Martial arts movies, Rocky, Blood Sport , Karate Kid, The Quest, are they real?
Well of course they are fiction, but are they really? No, the great ones are not fiction at all, they embody the soul of the fighting arts and they are a tremendous source of inspiration for those that understand them.
The Karate Kid is the movie that finally pushed me into starting karate lessons, and today I head an international martial arts organization and have touched the lives of thousands of people in Israel, the USA and world wide. Is that real?
The Karate Kid introduced the greater public to the way of the warrior, the values in martial arts training and the vital role they play in people's lives, especially the young. Is that real?
Who does not know a 'Daniel San'; a kid lacking in confidence with a chip on his shoulder? How many Daniel Sans end up as criminals or angry disgruntled adults? How many of us yearn for the guidance of a Mr. Miyagi? Is not all this real? There is so very much to learn from this film.
In our lives today we demand instant answers, instant satisfaction. We have instant messaging, instant coffee, instant dinners. Mr. Miyagi shows us that sometimes we have to have faith in someone wiser, older. We must follow even if we do not understand at first. We must trust our guides and elders. In order to learn we must first accept. There will be ample time later for questions but first we must take a deep breath, and, accept.
We may not always understand the advice we are given, that is how it is meant to be, we have to ponder it over time. Mr. Miyagi says, "Daniel San, do you understand?" and Daniel answers, "I think so."
We must realize that learning is a process and this process cannot and will not take place unless we trust our teachers, our guides.
We must take our training seriously, never halfheartedly. We must balance this seriousness with some comedy. We must balance fierceness with mercy, and aggression with understanding.
I recall our uchi deshi (Live-in students from Japan at the Kyokushin dojo in New York City), they did not come much tougher than these guys but I still recall their hearty laugh at jokes (always in Japanese) after class; they had balance.
The stories are real, the characters and emotions are real, the message is real, only the script is fiction. Most importantly the ability of the movie to inspire us to become better human beings is very real.
Mr. Miyagi is an evolved human being, Daniel San; not yet. Mr. Miyagi has his human weakness, he has his ongoing pain at the loss of his wife and unborn child, he has a certain emptiness and a need to give of himself. But Mr. Miyagi is very much himself, he knows who he is. He is calm and confident because he is at peace with who he is. He has a firm identity and sense of self, and he knows how to respond to others. He knows when to fight and he knows when not to fight. He is never provoked into a fight; he knows this is a sign of weakness, not strength.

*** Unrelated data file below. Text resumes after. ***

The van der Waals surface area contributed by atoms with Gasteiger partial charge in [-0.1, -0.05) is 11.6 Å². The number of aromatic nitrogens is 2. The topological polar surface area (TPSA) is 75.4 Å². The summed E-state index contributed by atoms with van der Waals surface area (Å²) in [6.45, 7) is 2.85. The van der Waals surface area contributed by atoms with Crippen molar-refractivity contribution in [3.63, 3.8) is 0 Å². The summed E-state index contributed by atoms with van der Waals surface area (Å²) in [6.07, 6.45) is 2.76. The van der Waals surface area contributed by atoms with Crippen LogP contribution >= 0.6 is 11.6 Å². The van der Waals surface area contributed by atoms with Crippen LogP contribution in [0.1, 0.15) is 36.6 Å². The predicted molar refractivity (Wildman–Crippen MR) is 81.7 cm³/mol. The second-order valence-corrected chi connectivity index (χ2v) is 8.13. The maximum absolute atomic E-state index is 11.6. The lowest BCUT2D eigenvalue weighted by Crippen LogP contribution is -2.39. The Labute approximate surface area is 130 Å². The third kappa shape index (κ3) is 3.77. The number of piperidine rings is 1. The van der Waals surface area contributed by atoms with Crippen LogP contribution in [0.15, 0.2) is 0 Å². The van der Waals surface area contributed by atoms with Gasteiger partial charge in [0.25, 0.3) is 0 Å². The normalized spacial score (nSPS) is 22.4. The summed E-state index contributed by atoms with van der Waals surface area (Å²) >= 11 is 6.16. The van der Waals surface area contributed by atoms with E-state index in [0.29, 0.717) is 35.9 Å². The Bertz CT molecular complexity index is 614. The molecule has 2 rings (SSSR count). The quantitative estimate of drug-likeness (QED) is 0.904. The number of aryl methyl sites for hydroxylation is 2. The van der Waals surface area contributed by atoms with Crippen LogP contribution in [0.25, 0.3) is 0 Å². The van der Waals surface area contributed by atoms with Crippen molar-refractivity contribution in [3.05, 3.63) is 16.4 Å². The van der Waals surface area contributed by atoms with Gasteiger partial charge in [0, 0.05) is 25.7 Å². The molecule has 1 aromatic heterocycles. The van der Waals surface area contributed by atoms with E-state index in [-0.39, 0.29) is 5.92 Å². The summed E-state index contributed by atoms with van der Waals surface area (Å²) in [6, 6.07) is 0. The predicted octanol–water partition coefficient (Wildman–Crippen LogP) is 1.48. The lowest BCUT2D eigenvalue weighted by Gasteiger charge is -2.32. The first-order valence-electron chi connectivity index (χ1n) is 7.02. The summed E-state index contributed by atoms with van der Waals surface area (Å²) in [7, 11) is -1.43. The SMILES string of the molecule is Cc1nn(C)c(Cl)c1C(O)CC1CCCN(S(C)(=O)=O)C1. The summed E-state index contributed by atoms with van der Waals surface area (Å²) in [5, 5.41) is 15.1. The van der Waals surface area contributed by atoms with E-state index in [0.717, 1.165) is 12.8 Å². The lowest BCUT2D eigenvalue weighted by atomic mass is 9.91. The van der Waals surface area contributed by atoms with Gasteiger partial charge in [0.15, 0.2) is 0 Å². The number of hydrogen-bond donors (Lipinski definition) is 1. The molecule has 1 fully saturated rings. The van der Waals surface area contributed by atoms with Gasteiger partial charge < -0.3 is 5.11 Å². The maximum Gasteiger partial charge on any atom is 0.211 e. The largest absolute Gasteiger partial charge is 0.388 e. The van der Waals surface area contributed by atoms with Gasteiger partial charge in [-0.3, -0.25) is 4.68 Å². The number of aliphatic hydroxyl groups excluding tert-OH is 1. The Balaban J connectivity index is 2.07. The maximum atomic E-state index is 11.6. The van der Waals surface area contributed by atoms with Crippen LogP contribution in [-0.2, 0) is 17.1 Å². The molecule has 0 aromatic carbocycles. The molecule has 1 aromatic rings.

When Daniel wants to leave, Mr. Miyagi does not stop him. Daniel must come back on his own, when he is ready, on his own terms.
When the 'bad guy' karate teacher insults Miyagi front of the entire dojo, Mr. Miyagi does not respond with violence or even with words. His only response is a calm, very honorable, stare right back at him. He does not need to argue back, he certainly does not need to hit. He will chose the time and place to respond, if and when it is appropriate. He does not feel embarrassed by the insults and taunts of a less evolved human being.
Too many martial arts students feel they must always fight back, too many do not understand the strength that comes from choosing your fights and not being provoked into someone else's anger.
The Karate Kid (parts 1-4) covers so many aspects of the true values of martial arts. After so many years of training the fight scenes no longer impress me (with all due credit to Pat Johnson, the wonderful trainer), but the depth of character in the film continues to inspire me.
Daniel : Hey - you ever get into fights when you were a kid?
Mr. Miyagi: Huh - plenty.
Daniel: Yeah, but it wasn't like the problem I have, right?
Mr. Miyagi: Why? Fighting fighting. Same same.
Daniel: Yeah, but you knew karate.
Mr. Miyagi: Someone always know more.
Daniel San: You mean there were times when you were scared to fight?
Mr. Miyagi: Always scare. Miyagi hate fighting.
Daniel San: Yeah, but you like karate.
Mr. Miyagi: So?
Daniel San: So, karate's fighting. You train to fight.
Mr. Miyagi: That what you think?
Mr. Miyagi: Then why train?
Daniel: [thinks] So I won't have to fight.
Miyagi: [laughs] Miyagi have hope for you.
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